Yeah. Anyone thinking Brüno was going to be another innocent, simplistic and moronic adventure through the American heartland like Borat was, is in for a rude awakening. Sure, Sacha Baron Cohen pokes major fun at the idiosyncrasies of “regular” Americans but he does it with a much more perverse and provocative attitude than ever before. Those easily offended need not apply.
The setup this time around is Sacha Baron Cohen takes on the persona of Brüno, a maddeningly flamboyant gay Austrian fashion reporter, who, upon getting fired from the European TV show Funkyzeit (due to a costume failure at a runway show), sets out to America to stake his claim as a celebrity. In tow is Lutz (Gustaf Hammarsten), his loyal man servant. In his path are plenty of unsuspecting people that have no idea what they’re in for.
What Brüno finds during his quest for fame is it is harder to achieve than it seems — perplexing since the American culture now hungers for pathetic celebrity role models. His television show pilot with Mexicans standing in as furniture and dancing dicks isn’t met with much enthusiasm even though he manages to get Paula Abdul and La Toya Jackson on as guests (the La Toya scene has since been removed due to the untimely death of her brother, Michael). His appearance on a talk show with an adopted African baby doesn’t go over particularly well either — especially after the all black audience finds out the child was gotten via a trade for an iPod and sees pictures of the kid crucified like Jesus.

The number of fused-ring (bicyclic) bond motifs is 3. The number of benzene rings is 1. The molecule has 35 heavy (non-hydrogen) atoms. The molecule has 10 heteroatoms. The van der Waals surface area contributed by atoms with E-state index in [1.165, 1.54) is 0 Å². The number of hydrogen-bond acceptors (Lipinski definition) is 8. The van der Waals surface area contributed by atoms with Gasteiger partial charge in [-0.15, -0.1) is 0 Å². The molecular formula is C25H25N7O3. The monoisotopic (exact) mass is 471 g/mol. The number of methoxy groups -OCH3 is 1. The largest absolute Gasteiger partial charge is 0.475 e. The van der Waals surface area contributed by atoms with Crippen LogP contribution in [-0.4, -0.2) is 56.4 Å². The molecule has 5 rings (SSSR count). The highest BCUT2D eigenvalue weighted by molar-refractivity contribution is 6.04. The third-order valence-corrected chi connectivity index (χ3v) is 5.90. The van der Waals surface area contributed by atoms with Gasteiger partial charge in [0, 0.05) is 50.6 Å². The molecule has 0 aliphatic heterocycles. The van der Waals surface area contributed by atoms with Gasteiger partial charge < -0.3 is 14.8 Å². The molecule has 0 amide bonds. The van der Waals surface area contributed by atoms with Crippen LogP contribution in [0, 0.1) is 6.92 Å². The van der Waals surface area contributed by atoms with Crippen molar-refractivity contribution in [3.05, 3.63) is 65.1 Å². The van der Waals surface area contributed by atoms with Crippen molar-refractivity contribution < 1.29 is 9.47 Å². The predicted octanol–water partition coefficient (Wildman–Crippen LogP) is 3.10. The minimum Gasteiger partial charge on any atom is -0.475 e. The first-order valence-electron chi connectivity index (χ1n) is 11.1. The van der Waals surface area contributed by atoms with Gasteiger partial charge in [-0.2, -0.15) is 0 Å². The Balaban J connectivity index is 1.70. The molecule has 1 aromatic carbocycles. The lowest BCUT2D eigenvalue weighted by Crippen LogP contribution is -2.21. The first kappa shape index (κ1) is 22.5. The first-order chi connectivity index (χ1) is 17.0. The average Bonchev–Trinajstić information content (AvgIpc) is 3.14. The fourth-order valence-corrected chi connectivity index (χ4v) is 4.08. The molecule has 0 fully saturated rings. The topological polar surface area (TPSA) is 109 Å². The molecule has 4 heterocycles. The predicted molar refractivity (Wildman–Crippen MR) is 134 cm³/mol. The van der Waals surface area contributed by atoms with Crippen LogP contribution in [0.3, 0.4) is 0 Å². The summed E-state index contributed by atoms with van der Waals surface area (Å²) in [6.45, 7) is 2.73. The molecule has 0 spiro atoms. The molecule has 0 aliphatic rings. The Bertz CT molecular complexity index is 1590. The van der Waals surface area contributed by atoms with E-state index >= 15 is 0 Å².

His quest for all things gay and not so gay don’t go so well either. In one scene in Brüno, he finds himself getting “cured” of his homosexuality by two Alabaman ministers. In another, he spends an uncomfortable evening with some good ‘ole Southern boys around a campfire (it’s the good ‘ole boys who are uncomfortable, by the way). In yet another, he whips up some wrestling spectators into an anti-gay fervor (reminded me of his similar stunt in getting Arizona bar patrons to sing along to his “Throw the Jew Down the Well” song).
Ultimately, all his quests lead for some big time laughs either at his extravagance or at the idiocy of those he’s exposing. It never ceases to amaze me that people fall into the trap set by the guerrilla tactics employed. Especially when that someone is someone like Ron Paul, the presidential candidate for the Libertarian Party. Paul finds himself in a peculiar situation staged by Brüno and upon figuring it out loses sight of the joke played on him. Needless to say, he’ll have some apologies to make in the near future.
In all honesty, I’m not sure which I applaud more: The brazenness Sacha Baron Cohen exhibits while going for the laugh (in many scenarios, he undoubtedly puts himself in danger) or the fact that he manages to show just how shallow our culture has become without pointing a finger at us telling us just how shallow our culture has become.
Simply put, the character Brüno is to film like Howard Stern was to radio. Love him or hate him, you’re transfixed to see (or hear in Howard’s case) what outrageous thing he’ll do next. And for the entire 83 minute running time of Brüno, the outrageousness goes off the charts. And for the entire 83 minute running time, I can’t recount a single moment in which I wasn’t thoroughly entertained. The only way the movie could have been better was if the working title of “Brüno: Delicious Journeys Through America for the Purpose of Making Heterosexual Males Visibly Uncomfortable in the Presence of a Gay Foreigner in a Mesh T-Shirt” was used.